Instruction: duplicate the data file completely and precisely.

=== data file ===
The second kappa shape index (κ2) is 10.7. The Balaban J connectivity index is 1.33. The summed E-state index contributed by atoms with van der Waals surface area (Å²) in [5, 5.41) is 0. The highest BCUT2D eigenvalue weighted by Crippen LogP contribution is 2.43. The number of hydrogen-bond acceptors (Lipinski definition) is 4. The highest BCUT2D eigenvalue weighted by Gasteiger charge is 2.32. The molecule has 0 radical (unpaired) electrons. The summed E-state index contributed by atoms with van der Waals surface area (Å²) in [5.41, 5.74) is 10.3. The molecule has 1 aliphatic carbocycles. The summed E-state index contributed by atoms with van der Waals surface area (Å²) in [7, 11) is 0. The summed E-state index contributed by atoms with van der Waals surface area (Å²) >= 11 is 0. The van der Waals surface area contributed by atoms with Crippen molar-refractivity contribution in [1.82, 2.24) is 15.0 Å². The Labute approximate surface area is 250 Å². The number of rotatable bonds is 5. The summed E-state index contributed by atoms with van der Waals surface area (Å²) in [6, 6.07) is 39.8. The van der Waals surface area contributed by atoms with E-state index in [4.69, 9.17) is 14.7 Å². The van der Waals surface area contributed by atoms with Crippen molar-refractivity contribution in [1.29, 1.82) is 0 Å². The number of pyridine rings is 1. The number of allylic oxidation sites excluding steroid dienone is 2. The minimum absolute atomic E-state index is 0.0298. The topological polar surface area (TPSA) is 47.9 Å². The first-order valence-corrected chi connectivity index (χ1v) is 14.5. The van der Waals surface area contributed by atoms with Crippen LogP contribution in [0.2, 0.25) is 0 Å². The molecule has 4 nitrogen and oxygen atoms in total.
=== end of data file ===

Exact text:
The second kappa shape index (κ2) is 10.7. The Balaban J connectivity index is 1.33. The summed E-state index contributed by atoms with van der Waals surface area (Å²) in [5, 5.41) is 0. The highest BCUT2D eigenvalue weighted by Crippen LogP contribution is 2.43. The number of hydrogen-bond acceptors (Lipinski definition) is 4. The highest BCUT2D eigenvalue weighted by Gasteiger charge is 2.32. The molecule has 0 radical (unpaired) electrons. The summed E-state index contributed by atoms with van der Waals surface area (Å²) in [5.41, 5.74) is 10.3. The molecule has 1 aliphatic carbocycles. The summed E-state index contributed by atoms with van der Waals surface area (Å²) in [7, 11) is 0. The summed E-state index contributed by atoms with van der Waals surface area (Å²) >= 11 is 0. The van der Waals surface area contributed by atoms with Crippen molar-refractivity contribution in [1.82, 2.24) is 15.0 Å². The Labute approximate surface area is 250 Å². The number of rotatable bonds is 5. The summed E-state index contributed by atoms with van der Waals surface area (Å²) in [6, 6.07) is 39.8. The van der Waals surface area contributed by atoms with E-state index in [4.69, 9.17) is 14.7 Å². The van der Waals surface area contributed by atoms with Crippen molar-refractivity contribution in [1.29, 1.82) is 0 Å². The number of pyridine rings is 1. The number of allylic oxidation sites excluding steroid dienone is 2. The minimum absolute atomic E-state index is 0.0298. The topological polar surface area (TPSA) is 47.9 Å². The first-order valence-corrected chi connectivity index (χ1v) is 14.5. The van der Waals surface area contributed by atoms with Crippen LogP contribution in [0.2, 0.25) is 0 Å². The molecule has 4 nitrogen and oxygen atoms in total.